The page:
There is a substantive obligation on duty bearers, including the various multilateral institutions 18 involved in the JETP, such as the ADB, EIB, and IFC, to protect freedom of expression and association in order to facilitate public participation in climate action. 19 Civil society, including environmental defenders, are important actors in a rights-based climate action and sustainable development strategy, such as just transitions. 20 States and multilateral institutions have a duty to ensure that there is no isolation of civil society actors, whether through wrongful incarceration, intimidation or other forms of persecution.

In light of these concerning circumstances, the Vietnam Climate Defenders Coalition requests you:

● Meet with the wrongfully incarcerated defenders during the upcoming country visit to Vietnam.

● Seek the urgent release of Mr. Dang Dinh Bach, Ms. Hoang Thi Minh Hong, Ms. Nhien Ngo, and other unjustly imprisoned civil society leaders in Vietnam.

● Urge all stakeholders, including the UNDP to conduct rigorous due diligence on threats to environmental and human rights defenders and restrictions on environmental activism and civic engagement in Vietnam, in accordance with the environmental and social safeguard standards of various JETP stakeholders, as they relate to the financing and implementation of the JETP. Urge all JETP stakeholders to ensure strict adherence to their own reprisal policies and public participation commitments.

● Urge the Vietnam government and other stakeholders to incorporate explicit protections against retaliation and reprisals for environmental and human rights defenders, together with policy frameworks for free and safe participation of civil society in JETP design, decision-making, monitoring and implementation.

● Call upon the ADB, IFC, UNDP, IPG, Glasgow Financial Alliance for Net Zero, and other stakeholders in the Vietnam JETP to design a human rights regulatory framework for JETP governance in line with the UN Guiding Principles on Business and Human Rights and General Principles of International Law regarding Right to Development, including accountability, transparency and public participation.

● Urge the Vietnam government to promote enabling conditions by taking back unjust laws, including for civil society provided for by international standards and treaties aimed at creating and maintaining, in law and in practice, a safe enabling environment for civil society to freely operate, including reform of laws and policies related to registration, tax requirements for civil society associations as well as criminal law pertaining to appropriation of information, that are overly burdensome and incompatible with fundamental rights, for freedom of assembly, association, and expression.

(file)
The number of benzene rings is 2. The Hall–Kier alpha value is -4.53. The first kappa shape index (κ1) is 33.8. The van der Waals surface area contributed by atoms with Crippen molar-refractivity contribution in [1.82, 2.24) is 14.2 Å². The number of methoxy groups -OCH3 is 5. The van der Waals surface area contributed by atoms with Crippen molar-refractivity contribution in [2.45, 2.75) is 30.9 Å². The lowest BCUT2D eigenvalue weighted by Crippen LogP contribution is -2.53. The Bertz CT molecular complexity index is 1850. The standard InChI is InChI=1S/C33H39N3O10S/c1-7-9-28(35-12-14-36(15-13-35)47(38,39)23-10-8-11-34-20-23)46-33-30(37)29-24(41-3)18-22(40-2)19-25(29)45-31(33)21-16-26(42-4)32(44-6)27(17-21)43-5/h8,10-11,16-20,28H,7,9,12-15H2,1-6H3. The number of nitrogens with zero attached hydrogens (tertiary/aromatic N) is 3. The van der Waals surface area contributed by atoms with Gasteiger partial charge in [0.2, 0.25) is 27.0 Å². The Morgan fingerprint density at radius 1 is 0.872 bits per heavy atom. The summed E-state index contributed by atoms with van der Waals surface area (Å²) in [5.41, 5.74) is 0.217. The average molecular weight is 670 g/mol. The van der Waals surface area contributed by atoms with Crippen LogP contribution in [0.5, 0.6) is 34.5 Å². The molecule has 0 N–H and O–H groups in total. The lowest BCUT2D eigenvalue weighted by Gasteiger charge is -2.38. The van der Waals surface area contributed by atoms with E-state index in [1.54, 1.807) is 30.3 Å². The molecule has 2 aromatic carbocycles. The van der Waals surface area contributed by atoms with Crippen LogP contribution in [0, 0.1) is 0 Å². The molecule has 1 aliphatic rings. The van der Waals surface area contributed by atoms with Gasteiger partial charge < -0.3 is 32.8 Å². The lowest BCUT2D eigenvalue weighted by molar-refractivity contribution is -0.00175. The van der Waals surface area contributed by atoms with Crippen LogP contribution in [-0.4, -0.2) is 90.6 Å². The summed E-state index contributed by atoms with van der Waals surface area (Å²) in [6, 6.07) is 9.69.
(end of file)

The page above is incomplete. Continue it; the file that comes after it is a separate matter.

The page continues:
We hope that you raise these concerns with the representatives of the Vietnam Government Office, including the agencies responsible for leading Vietnam’s energy transition and JETP, including the Ministries of Natural Resources and Environment, Industry and Trade, Public Security, Planning and Investment, Finance, Foreign Affairs, Justice, Transport, Agriculture – Rural Development, Labor – Invalids – Society, Science – Technology.

Further, we urge you to engage with the country missions of other important stakeholders in the Just Energy Transition Partnership (JETP) and other energy transitions processes, including the UNDP, which is providing technical assistance for the Vietnam JETP, and impress upon them the need for a substantive compliance with their own Social and Environment Standards. For your reference, we are also attaching the joint letters submitted by a coalition of civil society organisations to ADB, IFC and the UNDP, bringing their attention to the ongoing concerns regarding public participation, access to information and transparency in the JETP process. 21

Thank you for your consideration and we look forward to your response. Please direct communications to Ms. Guneet Kaur: and Ms. Maureen Harris: We would be happy to participate in a meeting to discuss these issues further.


Guneet Kaur

International Rivers, USA

Main Submitting Organization: Vietnam Climate Defenders Coalition

Contact email:


The Vietnam Climate Defenders Coalition (VCDC) is a network and collective of several international and regional human rights and environmental organisations that are engaged in documentation and advocacy regarding the wrongful and arbitrary incarceration of environmental defenders and climate activists in Vietnam. The Coalition was established in 2023.